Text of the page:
For more resources on laws that protect you, job discrimination, housing discrimination, and other forms of discrimination:
There are many birth control (also called contraception or contraceptive) options available to you and your partner, depending on when and if you want to have a baby. Your doctor can support you in finding the best option for you.
For more on each method of contraception, visit:
For more info on HIV & contraception:
Thinking of having a baby? Advances in HIV treatment and prevention make starting a family an exciting and safe option for people living with HIV. Having a consistently undetectable viral load prevents HIV transmission to your partner when you have sex to conceive and also protects your baby.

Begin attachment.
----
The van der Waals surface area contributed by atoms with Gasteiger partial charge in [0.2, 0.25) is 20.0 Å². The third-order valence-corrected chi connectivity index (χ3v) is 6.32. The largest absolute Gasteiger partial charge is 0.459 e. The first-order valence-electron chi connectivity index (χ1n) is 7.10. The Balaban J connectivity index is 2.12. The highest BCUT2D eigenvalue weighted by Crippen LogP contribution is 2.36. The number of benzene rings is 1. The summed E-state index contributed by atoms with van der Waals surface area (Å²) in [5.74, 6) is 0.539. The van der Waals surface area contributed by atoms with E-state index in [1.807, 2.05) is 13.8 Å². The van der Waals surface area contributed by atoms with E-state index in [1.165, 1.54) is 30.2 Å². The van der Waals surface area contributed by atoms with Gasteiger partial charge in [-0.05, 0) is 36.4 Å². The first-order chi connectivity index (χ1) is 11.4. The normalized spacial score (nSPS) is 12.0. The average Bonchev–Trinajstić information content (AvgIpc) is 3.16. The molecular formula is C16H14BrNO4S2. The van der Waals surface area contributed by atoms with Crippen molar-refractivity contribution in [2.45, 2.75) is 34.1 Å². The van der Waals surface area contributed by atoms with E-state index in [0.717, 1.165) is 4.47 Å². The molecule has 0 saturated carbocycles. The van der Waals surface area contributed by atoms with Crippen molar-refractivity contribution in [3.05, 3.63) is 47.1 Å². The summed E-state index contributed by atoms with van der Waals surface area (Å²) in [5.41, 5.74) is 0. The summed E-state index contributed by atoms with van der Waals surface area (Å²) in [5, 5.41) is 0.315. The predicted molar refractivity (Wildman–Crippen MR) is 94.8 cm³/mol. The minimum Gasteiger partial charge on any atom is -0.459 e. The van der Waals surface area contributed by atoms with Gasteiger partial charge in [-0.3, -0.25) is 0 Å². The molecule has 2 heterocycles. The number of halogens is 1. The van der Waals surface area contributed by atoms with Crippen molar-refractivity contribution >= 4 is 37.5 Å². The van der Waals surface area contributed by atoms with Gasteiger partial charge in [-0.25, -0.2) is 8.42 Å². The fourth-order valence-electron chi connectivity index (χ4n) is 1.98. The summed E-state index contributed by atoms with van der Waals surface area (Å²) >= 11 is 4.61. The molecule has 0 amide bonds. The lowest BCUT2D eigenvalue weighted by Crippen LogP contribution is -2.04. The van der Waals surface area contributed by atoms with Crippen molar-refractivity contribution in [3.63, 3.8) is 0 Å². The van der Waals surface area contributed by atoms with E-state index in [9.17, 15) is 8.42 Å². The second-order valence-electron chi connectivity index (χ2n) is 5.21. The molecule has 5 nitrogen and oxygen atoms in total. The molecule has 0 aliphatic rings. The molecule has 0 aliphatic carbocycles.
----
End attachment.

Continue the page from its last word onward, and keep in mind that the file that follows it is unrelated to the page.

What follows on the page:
There are several safer conception options available to you, depending on whom you plan to have a baby with:
- Man living with HIV and woman not living with HIV
- Man living with HIV and woman living with HIV
- Men living with HIV
- Trans men living with HIV
Join in to hear from men’s reproductive health champions as they share tips on integrating sexual & reproductive health conversations into care provision for all men living with HIV.
Join us *live* for a 1-hour discussion via Google+ Hangouts on Air:
Tuesday, June 13th, 2017
1 p.m. PT // 3p.m. CT // 4p.m. ET
Poppy and Ted, a serodifferent couple (Ted is living with HIV and Poppy isn’t), talk with their provider, Emily Miller, MD, MPH, about their options for having a baby.read more